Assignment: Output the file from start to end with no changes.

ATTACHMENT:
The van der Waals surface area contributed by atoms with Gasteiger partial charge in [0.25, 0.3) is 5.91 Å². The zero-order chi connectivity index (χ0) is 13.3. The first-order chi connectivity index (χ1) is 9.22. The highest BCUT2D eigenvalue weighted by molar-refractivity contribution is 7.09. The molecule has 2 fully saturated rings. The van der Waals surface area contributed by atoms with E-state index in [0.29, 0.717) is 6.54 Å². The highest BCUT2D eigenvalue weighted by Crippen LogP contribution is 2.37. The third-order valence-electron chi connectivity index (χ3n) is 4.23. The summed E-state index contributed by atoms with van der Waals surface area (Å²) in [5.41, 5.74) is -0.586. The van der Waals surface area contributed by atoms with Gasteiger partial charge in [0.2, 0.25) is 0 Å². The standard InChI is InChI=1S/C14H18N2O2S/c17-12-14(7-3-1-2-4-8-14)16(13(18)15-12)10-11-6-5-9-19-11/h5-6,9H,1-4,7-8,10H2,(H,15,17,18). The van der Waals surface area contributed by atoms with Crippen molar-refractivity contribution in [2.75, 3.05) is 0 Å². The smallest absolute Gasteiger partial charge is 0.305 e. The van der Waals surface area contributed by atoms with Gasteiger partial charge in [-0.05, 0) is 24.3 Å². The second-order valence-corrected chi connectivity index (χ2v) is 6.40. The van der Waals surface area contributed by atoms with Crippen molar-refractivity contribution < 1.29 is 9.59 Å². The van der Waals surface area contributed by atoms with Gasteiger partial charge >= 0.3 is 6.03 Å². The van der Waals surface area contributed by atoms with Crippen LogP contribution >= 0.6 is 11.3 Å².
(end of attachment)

The van der Waals surface area contributed by atoms with Gasteiger partial charge in [0.25, 0.3) is 5.91 Å². The zero-order chi connectivity index (χ0) is 13.3. The first-order chi connectivity index (χ1) is 9.22. The highest BCUT2D eigenvalue weighted by molar-refractivity contribution is 7.09. The molecule has 2 fully saturated rings. The van der Waals surface area contributed by atoms with E-state index in [0.29, 0.717) is 6.54 Å². The highest BCUT2D eigenvalue weighted by Crippen LogP contribution is 2.37. The third-order valence-electron chi connectivity index (χ3n) is 4.23. The summed E-state index contributed by atoms with van der Waals surface area (Å²) in [5.41, 5.74) is -0.586. The van der Waals surface area contributed by atoms with Gasteiger partial charge in [0.2, 0.25) is 0 Å². The standard InChI is InChI=1S/C14H18N2O2S/c17-12-14(7-3-1-2-4-8-14)16(13(18)15-12)10-11-6-5-9-19-11/h5-6,9H,1-4,7-8,10H2,(H,15,17,18). The van der Waals surface area contributed by atoms with Crippen molar-refractivity contribution in [2.75, 3.05) is 0 Å². The smallest absolute Gasteiger partial charge is 0.305 e. The van der Waals surface area contributed by atoms with Gasteiger partial charge in [-0.05, 0) is 24.3 Å². The second-order valence-corrected chi connectivity index (χ2v) is 6.40. The van der Waals surface area contributed by atoms with Crippen molar-refractivity contribution < 1.29 is 9.59 Å². The van der Waals surface area contributed by atoms with Gasteiger partial charge >= 0.3 is 6.03 Å². The van der Waals surface area contributed by atoms with Crippen LogP contribution >= 0.6 is 11.3 Å².